Kalasa Panel

Since this was published on 27 June, two of my friends contacted me with further information. It is the backplate of a Simhasana, the pedestal for deities. One of the examples, provided by Sreeram is below.

This was auctioned by SaffronART, Mumbai on 17 December 2014.There are two schools of thinking about the religious attribution. The picture is from their website.

In the absence of deities in the niches, this could be Hinduism or Jaina faith.

As per Hindu iconography the Kalasa flanked by two elephants represent Gajalakshmi and the nine female figures below represent Nav-Durgas.

It is not unusual to find Gajalakshmi motif being used in the lintel of inner sanctum in Jain temples as well. If we are to consider this to be from the Jain faith, the nine figures may represent nine planets. The later attribution is bit weak, as the figures appear to be women.

19 July 2021: What is below is the original post as on 27 June 2021. Leaving it unedited…as it records the thinking then

Absence of any provision for attaching it to a base and the fact it is a full panel, without any central space/opening, suggests this could be a standalone Vigraha for worship on its own.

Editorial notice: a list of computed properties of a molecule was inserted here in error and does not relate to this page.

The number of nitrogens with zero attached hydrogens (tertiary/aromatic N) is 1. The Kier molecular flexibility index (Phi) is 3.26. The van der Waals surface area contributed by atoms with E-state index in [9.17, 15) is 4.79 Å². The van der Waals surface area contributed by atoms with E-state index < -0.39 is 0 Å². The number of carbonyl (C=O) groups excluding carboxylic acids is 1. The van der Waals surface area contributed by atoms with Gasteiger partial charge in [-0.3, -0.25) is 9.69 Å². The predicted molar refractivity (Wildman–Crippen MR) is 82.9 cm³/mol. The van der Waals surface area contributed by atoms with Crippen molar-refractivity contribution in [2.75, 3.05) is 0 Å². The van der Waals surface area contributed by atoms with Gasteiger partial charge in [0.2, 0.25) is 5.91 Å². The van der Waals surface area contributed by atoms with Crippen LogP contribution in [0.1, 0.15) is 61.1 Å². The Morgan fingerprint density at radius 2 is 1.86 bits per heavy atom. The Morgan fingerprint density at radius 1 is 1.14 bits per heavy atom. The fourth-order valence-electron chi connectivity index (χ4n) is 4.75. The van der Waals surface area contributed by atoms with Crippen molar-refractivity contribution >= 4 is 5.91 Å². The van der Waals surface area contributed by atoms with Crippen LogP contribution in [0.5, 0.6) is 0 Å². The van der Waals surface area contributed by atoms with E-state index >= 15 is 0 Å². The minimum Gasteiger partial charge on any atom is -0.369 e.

Manasa chali Panchmura মনসা চালি পাঁচমুড়া.jpg

After some research came across Manasa Chali from Bengal with similar design and structure. See the example on our right. The photo is from Wikipedia by বাক্যবাগীশ. It is quite likely this Kalasa Panel is from Bengal.

Earlier in the development, Manasa, the Snake Goddess, was worshipped in the form of a water pot or ewer. But this is probably not Manasa as there are no snakes in the panel.

In Bengal, the Kalasa (water pot) is worshipped as Durga during the Navarathri/Durga festival. This may be one such depiction.

The kalasa, with a face engraved (see the photo below) occupies the central spot. The Kalasa is flanked by plants and elephants. In the lower panel there are nine women standing in Anjali mudra. The panel is topped by another Kalasa.

This is a cast piece and it is about 12 cm in height. Going by the wear, this may be dated to the eighteenth century. Dating is always a guesswork and more so here as this Vigraha is under research.

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